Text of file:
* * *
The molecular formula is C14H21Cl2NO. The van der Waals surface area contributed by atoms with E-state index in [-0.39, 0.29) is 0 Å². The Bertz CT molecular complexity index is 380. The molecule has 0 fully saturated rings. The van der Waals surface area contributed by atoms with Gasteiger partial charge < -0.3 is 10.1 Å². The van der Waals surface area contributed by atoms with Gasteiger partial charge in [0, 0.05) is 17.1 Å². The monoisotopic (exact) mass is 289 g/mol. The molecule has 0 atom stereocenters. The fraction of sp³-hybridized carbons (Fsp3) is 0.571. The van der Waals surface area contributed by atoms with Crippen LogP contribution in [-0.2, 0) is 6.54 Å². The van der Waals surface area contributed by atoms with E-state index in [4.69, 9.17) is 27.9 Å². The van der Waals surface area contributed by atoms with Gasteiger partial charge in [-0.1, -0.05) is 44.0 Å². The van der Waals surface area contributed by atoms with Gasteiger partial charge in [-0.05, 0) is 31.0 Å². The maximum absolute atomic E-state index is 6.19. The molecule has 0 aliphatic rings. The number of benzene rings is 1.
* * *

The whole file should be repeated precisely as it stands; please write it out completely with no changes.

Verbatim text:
The molecular formula is C14H21Cl2NO. The van der Waals surface area contributed by atoms with E-state index in [-0.39, 0.29) is 0 Å². The Bertz CT molecular complexity index is 380. The molecule has 0 fully saturated rings. The van der Waals surface area contributed by atoms with Gasteiger partial charge < -0.3 is 10.1 Å². The van der Waals surface area contributed by atoms with Gasteiger partial charge in [0, 0.05) is 17.1 Å². The monoisotopic (exact) mass is 289 g/mol. The molecule has 0 atom stereocenters. The fraction of sp³-hybridized carbons (Fsp3) is 0.571. The van der Waals surface area contributed by atoms with Crippen LogP contribution in [-0.2, 0) is 6.54 Å². The van der Waals surface area contributed by atoms with E-state index in [4.69, 9.17) is 27.9 Å². The van der Waals surface area contributed by atoms with Gasteiger partial charge in [-0.1, -0.05) is 44.0 Å². The van der Waals surface area contributed by atoms with Gasteiger partial charge in [-0.05, 0) is 31.0 Å². The maximum absolute atomic E-state index is 6.19. The molecule has 0 aliphatic rings. The number of benzene rings is 1.